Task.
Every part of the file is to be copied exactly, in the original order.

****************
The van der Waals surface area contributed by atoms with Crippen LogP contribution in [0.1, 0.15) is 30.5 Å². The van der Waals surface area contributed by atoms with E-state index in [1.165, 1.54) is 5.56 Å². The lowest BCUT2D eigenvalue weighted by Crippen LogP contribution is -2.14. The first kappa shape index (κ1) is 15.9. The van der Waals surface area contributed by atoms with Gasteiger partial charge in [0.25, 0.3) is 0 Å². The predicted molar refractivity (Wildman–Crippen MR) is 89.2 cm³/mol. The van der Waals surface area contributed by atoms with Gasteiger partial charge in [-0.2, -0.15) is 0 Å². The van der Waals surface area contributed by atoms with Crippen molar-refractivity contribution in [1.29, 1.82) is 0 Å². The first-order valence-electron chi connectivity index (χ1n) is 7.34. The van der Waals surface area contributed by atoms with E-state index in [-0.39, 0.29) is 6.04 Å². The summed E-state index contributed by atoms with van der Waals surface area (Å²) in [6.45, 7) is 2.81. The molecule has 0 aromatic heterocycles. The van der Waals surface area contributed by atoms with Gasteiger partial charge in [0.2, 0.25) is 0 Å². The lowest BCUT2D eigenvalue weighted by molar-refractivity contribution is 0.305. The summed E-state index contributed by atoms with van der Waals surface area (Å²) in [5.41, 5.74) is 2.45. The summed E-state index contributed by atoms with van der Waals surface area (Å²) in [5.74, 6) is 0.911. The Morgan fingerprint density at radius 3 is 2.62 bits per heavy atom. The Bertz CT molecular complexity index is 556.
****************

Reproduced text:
The van der Waals surface area contributed by atoms with Crippen LogP contribution in [0.1, 0.15) is 30.5 Å². The van der Waals surface area contributed by atoms with E-state index in [1.165, 1.54) is 5.56 Å². The lowest BCUT2D eigenvalue weighted by Crippen LogP contribution is -2.14. The first kappa shape index (κ1) is 15.9. The van der Waals surface area contributed by atoms with Gasteiger partial charge in [0.25, 0.3) is 0 Å². The predicted molar refractivity (Wildman–Crippen MR) is 89.2 cm³/mol. The van der Waals surface area contributed by atoms with Gasteiger partial charge in [-0.2, -0.15) is 0 Å². The van der Waals surface area contributed by atoms with Crippen molar-refractivity contribution in [1.29, 1.82) is 0 Å². The first-order valence-electron chi connectivity index (χ1n) is 7.34. The van der Waals surface area contributed by atoms with E-state index in [-0.39, 0.29) is 6.04 Å². The summed E-state index contributed by atoms with van der Waals surface area (Å²) in [6.45, 7) is 2.81. The molecule has 0 aromatic heterocycles. The van der Waals surface area contributed by atoms with Gasteiger partial charge in [0.2, 0.25) is 0 Å². The lowest BCUT2D eigenvalue weighted by molar-refractivity contribution is 0.305. The summed E-state index contributed by atoms with van der Waals surface area (Å²) in [5.41, 5.74) is 2.45. The summed E-state index contributed by atoms with van der Waals surface area (Å²) in [5.74, 6) is 0.911. The Morgan fingerprint density at radius 3 is 2.62 bits per heavy atom. The Bertz CT molecular complexity index is 556.